Ringing and marking are widely used techniques in avian ecology to assist studies of migration, survival and behaviour, and often used approaches to estimate population sizes. Only rarely however, are the effects of these markings on bird viability thoroughly tested. Using an abdominal profile index (API) of marked geese and body mass of recaptured birds previously marked, this study investigated the effect of neckbands on body condition of pink-footed geese Anser brachyrhynchus at different temporal scales, and evaluated to what extent capture, handling and banding affected these birds on short, medium and longer terms. Our results indicated that body condition of geese were negatively affected in the days immediately succeeding capture, but that only a minor effect persisted on a seasonal scale. We found no support for a long term effect of neckbands on the body mass of individual birds, indicating that the capture and handling event might be the main contributory cause to the transitory decline in body condition. Pink-footed geese thus seemed to habituate almost completely to the presence of neckbands, and the effects on long term body condition can be expected to be minor. However, neckbands might still influence important life-history traits such as reproduction and survival by means of e.g. altering social interactions, increasing predation or interfering with mate acquisition.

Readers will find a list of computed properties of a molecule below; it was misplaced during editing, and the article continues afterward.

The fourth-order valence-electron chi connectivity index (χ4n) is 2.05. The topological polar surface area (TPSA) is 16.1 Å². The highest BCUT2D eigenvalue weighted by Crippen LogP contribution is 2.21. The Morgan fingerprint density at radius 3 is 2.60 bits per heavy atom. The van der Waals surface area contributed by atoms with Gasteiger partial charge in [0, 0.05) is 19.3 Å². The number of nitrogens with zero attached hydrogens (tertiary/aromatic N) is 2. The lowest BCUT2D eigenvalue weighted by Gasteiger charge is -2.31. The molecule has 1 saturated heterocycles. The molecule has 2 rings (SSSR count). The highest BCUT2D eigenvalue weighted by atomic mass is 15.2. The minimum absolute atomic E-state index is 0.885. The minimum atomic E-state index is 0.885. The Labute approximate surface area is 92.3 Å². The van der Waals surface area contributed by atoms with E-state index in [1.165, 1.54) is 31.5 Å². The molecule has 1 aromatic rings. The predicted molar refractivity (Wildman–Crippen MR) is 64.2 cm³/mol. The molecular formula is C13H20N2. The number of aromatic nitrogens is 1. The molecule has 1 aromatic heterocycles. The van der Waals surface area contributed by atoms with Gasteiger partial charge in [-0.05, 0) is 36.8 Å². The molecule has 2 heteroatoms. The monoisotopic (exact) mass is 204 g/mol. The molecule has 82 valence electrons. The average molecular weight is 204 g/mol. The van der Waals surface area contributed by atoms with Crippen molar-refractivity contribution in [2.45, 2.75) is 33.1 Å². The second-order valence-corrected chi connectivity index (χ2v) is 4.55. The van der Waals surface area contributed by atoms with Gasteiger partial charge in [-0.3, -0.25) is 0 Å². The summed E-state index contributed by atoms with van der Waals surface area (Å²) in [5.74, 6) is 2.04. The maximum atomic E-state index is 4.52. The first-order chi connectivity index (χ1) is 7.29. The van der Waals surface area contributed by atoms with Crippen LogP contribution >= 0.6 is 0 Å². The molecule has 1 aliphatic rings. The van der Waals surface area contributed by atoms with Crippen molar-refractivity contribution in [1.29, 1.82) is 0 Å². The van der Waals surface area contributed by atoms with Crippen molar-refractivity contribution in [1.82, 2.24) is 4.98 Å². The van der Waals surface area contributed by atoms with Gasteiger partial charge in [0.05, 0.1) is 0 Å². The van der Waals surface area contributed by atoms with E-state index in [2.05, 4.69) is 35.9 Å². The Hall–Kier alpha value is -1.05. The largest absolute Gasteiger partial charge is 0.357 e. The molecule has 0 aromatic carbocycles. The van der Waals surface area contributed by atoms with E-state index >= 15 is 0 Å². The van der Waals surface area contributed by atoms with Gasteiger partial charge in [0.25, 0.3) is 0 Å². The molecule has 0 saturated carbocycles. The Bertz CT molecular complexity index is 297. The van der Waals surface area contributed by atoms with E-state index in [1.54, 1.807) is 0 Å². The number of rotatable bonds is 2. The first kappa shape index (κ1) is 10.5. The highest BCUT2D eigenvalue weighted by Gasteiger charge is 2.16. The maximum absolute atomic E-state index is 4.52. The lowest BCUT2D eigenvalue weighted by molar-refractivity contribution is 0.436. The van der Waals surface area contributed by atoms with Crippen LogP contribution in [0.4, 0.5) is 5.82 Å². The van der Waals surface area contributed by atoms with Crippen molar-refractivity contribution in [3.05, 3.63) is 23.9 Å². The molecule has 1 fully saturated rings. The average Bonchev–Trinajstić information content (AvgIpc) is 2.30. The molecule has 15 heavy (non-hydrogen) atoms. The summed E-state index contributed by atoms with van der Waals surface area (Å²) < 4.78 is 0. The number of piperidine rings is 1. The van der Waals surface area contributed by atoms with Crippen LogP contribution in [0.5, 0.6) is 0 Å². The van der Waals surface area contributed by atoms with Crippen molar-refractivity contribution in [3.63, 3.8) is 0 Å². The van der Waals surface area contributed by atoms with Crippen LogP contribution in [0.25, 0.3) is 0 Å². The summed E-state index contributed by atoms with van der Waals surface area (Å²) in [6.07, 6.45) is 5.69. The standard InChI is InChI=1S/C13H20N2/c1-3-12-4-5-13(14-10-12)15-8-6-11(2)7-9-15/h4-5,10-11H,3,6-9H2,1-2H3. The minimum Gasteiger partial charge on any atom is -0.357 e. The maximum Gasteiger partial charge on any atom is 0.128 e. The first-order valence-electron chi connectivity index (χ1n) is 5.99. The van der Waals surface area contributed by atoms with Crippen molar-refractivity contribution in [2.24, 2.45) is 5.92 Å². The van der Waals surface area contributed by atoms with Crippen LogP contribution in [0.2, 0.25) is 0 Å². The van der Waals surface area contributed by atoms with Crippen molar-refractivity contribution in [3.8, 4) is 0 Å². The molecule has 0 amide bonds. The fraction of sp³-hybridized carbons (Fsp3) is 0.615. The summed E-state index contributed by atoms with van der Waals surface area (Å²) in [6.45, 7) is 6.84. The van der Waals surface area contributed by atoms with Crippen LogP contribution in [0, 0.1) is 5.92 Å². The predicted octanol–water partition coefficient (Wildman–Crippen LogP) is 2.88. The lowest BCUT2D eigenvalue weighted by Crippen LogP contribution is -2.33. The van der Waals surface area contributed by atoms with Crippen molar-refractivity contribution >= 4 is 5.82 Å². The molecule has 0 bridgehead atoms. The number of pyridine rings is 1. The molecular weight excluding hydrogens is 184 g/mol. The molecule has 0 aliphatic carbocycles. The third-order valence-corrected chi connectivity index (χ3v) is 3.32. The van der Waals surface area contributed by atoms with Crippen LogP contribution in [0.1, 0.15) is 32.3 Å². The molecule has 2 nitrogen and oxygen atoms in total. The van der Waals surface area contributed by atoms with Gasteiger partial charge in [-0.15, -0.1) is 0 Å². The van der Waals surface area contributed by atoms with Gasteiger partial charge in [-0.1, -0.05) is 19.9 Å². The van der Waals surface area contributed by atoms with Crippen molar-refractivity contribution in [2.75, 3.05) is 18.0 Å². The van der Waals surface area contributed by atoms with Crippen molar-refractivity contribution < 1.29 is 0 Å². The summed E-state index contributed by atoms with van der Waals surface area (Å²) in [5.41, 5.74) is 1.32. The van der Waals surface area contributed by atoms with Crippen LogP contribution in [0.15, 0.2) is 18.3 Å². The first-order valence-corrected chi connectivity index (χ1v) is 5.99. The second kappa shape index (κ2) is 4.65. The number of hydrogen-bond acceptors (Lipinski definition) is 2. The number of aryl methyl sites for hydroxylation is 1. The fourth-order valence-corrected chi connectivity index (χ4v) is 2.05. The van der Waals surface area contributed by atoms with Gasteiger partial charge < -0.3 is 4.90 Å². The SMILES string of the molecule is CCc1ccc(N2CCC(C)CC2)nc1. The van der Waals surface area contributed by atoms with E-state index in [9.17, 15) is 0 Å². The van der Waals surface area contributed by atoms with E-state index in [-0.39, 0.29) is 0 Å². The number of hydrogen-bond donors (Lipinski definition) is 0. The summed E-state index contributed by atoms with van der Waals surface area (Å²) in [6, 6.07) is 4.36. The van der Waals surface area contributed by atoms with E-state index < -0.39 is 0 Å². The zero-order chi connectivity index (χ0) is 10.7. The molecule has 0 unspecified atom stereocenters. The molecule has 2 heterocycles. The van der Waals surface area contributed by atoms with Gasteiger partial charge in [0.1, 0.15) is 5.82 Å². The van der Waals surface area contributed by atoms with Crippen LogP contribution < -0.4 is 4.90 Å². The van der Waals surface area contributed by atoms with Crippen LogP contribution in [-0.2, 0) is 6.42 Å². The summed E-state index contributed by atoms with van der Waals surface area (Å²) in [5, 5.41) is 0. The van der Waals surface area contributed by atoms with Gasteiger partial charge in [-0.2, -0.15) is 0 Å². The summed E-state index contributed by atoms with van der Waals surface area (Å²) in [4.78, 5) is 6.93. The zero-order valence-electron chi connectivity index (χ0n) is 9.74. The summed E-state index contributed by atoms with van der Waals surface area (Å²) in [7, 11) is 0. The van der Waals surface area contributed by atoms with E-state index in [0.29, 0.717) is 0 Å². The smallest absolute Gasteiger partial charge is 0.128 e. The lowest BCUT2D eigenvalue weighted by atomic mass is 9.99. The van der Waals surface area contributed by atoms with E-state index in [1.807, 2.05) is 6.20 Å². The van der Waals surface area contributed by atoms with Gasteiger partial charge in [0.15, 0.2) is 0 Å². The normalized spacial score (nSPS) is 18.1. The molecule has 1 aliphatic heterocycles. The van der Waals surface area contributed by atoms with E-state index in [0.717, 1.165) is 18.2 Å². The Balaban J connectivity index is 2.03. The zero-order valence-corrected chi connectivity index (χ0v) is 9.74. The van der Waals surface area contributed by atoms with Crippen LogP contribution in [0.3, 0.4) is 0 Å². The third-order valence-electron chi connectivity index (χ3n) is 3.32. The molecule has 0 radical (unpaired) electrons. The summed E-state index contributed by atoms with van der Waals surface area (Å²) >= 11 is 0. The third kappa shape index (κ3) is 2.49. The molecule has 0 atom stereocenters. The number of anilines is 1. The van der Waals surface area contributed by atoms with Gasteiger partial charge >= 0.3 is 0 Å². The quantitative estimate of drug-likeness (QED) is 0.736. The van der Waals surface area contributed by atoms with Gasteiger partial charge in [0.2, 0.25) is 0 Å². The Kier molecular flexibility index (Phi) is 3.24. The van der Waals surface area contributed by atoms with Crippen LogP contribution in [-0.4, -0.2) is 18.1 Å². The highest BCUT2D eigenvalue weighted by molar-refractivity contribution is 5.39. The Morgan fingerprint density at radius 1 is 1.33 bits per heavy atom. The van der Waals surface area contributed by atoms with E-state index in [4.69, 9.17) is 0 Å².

Journal of Ornithology, 2014, Vol 155, Issue 4, p. 951-958